Yet, a lot of what has changed below the Big 3 in recent years has indeed flowed from the quality of tennis on tour.

Dominic Thiem (this article is being written before his match against Roger Federer) has needed time to find his way on hardcourts. Alexander Zverev has been a master of the Masters 1000s, but still takes the scenic route at majors and doesn’t find his way home. Kei Nishikori might still be dealing with a measure of pain in his wrists, but even when he appears relatively healthy, he fails to conquer tight scoreboard situations in important matches. He lost ATP 500 finals in Tokyo and Vienna this autumn. His serve still gets exposed in crunch-time moments.

The layer of ATP competition below the Big 3 is an open field waiting to be claimed. Can someone step into this space and take ownership of it?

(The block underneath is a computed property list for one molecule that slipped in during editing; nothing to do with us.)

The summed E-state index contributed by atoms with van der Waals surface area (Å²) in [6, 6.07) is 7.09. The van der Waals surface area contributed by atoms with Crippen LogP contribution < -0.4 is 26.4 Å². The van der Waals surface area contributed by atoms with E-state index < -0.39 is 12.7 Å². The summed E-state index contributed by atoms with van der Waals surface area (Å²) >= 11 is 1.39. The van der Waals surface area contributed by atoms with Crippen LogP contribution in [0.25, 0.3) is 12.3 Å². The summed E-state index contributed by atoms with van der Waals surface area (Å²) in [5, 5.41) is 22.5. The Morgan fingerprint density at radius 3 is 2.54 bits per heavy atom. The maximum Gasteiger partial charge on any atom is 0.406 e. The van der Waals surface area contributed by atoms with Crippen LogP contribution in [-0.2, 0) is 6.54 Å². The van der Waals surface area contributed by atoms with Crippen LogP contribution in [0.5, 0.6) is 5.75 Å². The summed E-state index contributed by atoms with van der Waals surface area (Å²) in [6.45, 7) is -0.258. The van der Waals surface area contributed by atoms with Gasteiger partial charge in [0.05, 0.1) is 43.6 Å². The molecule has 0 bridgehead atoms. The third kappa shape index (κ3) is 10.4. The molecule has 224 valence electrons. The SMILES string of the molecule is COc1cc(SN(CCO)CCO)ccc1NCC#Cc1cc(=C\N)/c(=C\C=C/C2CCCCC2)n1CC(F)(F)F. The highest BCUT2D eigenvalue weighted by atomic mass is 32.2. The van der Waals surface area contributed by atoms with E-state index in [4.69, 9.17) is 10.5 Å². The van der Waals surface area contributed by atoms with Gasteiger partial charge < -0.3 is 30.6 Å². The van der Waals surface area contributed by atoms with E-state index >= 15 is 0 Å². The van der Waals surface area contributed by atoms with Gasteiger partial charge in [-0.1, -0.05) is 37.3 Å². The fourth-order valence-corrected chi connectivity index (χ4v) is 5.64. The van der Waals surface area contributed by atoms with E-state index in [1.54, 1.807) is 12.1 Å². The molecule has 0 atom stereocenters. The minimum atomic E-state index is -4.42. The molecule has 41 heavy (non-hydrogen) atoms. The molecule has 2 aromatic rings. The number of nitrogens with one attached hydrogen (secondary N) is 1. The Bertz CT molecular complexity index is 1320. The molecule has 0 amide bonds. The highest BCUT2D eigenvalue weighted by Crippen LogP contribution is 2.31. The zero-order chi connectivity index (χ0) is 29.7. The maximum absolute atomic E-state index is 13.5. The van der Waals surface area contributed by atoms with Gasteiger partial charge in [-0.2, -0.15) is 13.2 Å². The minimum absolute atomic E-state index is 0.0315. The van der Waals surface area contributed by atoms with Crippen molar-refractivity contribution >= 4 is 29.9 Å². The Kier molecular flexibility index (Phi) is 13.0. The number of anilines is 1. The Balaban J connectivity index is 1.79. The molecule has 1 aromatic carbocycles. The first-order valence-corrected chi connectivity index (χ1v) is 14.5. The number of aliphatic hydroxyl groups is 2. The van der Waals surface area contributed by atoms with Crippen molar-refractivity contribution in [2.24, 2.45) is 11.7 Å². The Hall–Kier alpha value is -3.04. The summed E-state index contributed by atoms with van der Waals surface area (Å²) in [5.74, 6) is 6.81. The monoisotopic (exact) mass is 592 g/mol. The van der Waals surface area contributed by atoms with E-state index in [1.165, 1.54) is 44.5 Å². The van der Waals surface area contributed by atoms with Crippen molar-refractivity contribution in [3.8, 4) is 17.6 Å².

At the Masters 1000 level, Zverev has largely been that player. He certainly deserves to be recognized on that plane of achievement. It shouldn’t be minimized this early in his career, which has already been stuffed with accomplishments his age-group peers noticeably lack.

At the major tournaments, Marin Cilic has offered occasional suggestions that he can occupy the realm just below the Big 3, but the key word there is “occasional.” He doesn’t seize opportunities all the time.

Another ATP player has made as many major finals (two) as Cilic in the past year and a half, dating back to the summer of 2017 and Wimbledon… but that player, unlike Cilic, has already found a way to succeed at the ATP Finals in London.

Ladies and gentlemen, I give you Kevin Anderson.

With Delpo injured, Kando is making a very strong case that he is the best non-Big 3 player in men’s tennis as the 2018 season winds down. A 6-0, 6-1 demolition of Nishikori — whom Anderson defeated in the Vienna final weeks earlier, and then lost to in Bercy — represented a tiebreaker of sorts with Kei. Anderson essentially won the third and deciding rubber in their European autumn series. What this win also did was place Anderson in the semifinals — not officially, no, but that seems to be a mere technicality.